Elk NetworkRMEF, Partners Recognized for Oregon Conservation Project

General | February 19, 2024

It’s an oldie but a goodie: there is no “I” in team. That mentality helped the Oregon Department of Fish and Wildlife (ODFW), Manulife Investment Management Timber and Agriculture, and the Rocky Mountain Elk Foundation complete a project that conserves and opens public access to more than 15,500 acres of habitat in northeast Oregon.

And for demonstrating ongoing, positive wildlife conservation efforts, including innovation, integrity, advocacy and goodwill, the Oregon Chapter of the Wildlife Society recently honored RMEF’s Bill Richardson (pictured below on right), ODFW’s Jon Paustian and Manulife’s Steve McClelland (pictured below on left) as its 2024 Conservation Award winners.

“This award is for the RMEF, ODFW and Manulife teams that got us to the finish line. Together, we completed a true legacy acquisition,” said Richardson, senior conservation program manager for the western U.S.

The property is now part of the Minam River Wildlife Area. It includes important winter range for mule deer and about 1,400 elk. The project area also improves habitat connectivity, serves as transitional and migration range for elk, mule deer and other species, and includes 114 miles of riparian habitat that benefits Snake River spring-summer run Chinook salmon, Snake River Basin Steelhead, Grande Ronde bull trout and Pacific lamprey.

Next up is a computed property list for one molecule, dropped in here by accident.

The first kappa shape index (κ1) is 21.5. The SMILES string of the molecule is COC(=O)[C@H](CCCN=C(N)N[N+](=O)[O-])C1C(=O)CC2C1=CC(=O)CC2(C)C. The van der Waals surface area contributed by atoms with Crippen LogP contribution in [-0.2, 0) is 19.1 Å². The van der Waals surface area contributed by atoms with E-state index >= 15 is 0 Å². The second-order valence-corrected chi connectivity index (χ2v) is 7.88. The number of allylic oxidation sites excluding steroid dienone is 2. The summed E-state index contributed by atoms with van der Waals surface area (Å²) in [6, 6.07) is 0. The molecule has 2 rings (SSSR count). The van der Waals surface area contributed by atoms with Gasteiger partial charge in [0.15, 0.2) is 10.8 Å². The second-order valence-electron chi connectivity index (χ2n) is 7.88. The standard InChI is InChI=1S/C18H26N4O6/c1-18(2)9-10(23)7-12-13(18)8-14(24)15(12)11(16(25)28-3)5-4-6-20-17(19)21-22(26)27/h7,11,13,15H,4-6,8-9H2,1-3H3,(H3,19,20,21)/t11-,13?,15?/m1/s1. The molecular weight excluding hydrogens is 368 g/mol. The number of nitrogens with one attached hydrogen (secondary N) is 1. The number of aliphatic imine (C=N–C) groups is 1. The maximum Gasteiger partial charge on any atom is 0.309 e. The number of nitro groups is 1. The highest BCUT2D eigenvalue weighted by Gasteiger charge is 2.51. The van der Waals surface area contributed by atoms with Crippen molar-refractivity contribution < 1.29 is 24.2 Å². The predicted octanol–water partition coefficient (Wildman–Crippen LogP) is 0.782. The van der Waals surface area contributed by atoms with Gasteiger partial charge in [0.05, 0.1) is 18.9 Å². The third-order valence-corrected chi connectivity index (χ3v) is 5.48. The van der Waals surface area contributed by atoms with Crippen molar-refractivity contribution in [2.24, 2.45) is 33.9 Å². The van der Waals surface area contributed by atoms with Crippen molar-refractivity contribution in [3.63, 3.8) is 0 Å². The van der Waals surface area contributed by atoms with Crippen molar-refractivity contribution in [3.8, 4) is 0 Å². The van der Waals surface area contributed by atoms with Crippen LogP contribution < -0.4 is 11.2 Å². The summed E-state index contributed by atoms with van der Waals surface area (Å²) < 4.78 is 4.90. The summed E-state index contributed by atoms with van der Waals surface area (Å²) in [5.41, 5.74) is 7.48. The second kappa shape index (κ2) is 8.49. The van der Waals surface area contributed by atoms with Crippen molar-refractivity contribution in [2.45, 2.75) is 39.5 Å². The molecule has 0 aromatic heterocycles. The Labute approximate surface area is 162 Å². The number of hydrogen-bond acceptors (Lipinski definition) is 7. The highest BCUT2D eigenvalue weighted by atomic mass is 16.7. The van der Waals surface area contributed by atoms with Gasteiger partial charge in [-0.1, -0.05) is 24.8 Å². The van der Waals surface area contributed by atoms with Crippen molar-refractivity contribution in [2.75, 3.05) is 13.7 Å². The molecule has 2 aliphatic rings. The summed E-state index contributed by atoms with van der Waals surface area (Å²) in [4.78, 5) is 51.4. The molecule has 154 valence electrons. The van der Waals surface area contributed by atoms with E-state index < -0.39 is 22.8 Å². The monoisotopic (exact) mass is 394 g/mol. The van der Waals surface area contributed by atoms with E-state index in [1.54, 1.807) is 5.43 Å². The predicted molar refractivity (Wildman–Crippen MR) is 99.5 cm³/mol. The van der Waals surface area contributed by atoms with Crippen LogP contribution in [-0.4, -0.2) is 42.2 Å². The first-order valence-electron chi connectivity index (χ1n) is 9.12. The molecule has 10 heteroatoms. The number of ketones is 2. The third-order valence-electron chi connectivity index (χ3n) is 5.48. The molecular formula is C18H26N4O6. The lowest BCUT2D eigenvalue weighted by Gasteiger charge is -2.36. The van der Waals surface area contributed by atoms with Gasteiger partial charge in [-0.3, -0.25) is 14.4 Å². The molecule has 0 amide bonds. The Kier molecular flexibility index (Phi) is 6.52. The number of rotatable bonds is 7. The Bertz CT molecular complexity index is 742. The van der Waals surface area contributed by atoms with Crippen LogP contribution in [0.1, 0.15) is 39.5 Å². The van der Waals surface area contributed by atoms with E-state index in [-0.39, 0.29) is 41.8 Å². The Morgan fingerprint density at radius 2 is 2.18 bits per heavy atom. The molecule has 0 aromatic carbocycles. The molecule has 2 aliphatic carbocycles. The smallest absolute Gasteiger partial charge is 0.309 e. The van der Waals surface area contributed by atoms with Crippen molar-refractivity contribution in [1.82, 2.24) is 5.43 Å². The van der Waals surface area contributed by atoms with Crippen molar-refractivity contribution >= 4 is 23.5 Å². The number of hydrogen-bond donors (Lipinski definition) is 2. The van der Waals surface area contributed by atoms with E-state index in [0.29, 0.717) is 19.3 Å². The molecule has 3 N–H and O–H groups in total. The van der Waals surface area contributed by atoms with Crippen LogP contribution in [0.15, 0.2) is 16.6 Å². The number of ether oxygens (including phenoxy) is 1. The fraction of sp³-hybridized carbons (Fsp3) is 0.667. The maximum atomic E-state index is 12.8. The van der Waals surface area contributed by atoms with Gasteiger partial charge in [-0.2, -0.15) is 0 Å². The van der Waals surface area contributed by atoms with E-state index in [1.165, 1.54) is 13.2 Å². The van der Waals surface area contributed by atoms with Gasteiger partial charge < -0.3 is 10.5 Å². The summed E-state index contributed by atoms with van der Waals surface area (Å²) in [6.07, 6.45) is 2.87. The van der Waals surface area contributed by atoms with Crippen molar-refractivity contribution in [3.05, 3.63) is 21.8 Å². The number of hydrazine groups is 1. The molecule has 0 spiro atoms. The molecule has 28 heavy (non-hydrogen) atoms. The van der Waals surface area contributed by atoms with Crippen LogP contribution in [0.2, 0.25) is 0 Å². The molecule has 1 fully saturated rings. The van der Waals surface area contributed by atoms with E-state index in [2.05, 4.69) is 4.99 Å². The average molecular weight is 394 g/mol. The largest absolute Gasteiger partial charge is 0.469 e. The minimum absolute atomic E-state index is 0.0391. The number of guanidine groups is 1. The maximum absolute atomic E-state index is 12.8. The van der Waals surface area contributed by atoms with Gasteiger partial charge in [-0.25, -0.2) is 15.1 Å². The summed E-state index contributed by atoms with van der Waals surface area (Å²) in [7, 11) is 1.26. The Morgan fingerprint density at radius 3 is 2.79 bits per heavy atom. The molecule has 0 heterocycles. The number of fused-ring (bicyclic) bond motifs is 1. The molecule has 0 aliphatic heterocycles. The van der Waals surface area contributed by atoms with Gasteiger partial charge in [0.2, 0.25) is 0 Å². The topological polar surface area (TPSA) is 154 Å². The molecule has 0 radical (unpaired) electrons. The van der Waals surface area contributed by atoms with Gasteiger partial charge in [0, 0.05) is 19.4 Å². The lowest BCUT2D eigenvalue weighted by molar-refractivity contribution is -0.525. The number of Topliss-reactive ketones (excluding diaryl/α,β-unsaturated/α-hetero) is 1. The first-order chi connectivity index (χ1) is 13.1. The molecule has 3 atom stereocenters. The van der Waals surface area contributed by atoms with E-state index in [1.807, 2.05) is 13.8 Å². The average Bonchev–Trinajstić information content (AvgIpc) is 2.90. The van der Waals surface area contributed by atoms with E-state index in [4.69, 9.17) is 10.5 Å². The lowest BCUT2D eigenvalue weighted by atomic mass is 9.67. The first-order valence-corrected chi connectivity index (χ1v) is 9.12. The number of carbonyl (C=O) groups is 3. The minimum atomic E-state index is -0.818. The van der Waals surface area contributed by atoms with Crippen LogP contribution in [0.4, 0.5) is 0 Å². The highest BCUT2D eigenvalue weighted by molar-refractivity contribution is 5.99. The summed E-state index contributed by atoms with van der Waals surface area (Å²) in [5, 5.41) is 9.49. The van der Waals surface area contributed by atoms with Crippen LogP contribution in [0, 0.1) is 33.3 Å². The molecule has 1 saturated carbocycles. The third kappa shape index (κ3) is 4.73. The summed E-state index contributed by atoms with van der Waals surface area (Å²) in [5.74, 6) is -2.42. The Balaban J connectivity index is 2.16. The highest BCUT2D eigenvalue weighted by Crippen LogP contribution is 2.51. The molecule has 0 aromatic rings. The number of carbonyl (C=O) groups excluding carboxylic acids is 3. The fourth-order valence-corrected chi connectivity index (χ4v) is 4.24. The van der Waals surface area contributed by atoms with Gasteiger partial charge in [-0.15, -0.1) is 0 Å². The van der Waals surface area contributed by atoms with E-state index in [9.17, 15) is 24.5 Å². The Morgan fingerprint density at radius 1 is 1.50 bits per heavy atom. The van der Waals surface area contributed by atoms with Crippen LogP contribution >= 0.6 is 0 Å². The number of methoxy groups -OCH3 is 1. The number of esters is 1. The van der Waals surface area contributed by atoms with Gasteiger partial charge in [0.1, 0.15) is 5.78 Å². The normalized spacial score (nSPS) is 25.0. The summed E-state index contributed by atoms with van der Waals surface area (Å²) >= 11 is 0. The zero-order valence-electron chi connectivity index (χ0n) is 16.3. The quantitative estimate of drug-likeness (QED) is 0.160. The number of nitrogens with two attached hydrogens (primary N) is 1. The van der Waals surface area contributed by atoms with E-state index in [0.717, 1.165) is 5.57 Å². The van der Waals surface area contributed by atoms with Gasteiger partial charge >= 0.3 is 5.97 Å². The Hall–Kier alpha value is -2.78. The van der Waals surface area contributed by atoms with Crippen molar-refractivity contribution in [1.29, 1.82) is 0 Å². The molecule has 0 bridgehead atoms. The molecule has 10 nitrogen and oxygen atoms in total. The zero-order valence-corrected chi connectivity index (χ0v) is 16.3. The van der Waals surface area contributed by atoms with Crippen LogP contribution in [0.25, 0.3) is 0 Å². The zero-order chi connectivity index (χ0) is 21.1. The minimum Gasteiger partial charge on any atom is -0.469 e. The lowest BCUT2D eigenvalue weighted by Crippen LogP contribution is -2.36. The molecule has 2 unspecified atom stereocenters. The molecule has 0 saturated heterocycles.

Perhaps one of the most impressive demonstrations of the positive wildlife conservation benefit of the project, ODFW and tribal co-managers documented coho salmon redds in the Minam River in 2021, after a 40-year absence.

The property includes six miles of the historic Minam River Trail and will put nearly 99 percent of the Minam River in permanent conservation status or public ownership. The wildlife area also shares a 2.5-mile boundary with the Eagle Cap Wilderness and together with surrounding national forestland, it creates a large block of public land for fish and wildlife conservation and recreational access.

ODFW will manage the land as a working landscape, using grazing to improve forage conditions for wildlife and to enhance habitat through active forest management in partnership with the Oregon Department of Forestry.

(Photo credit: Rocky Mountain Elk Foundation)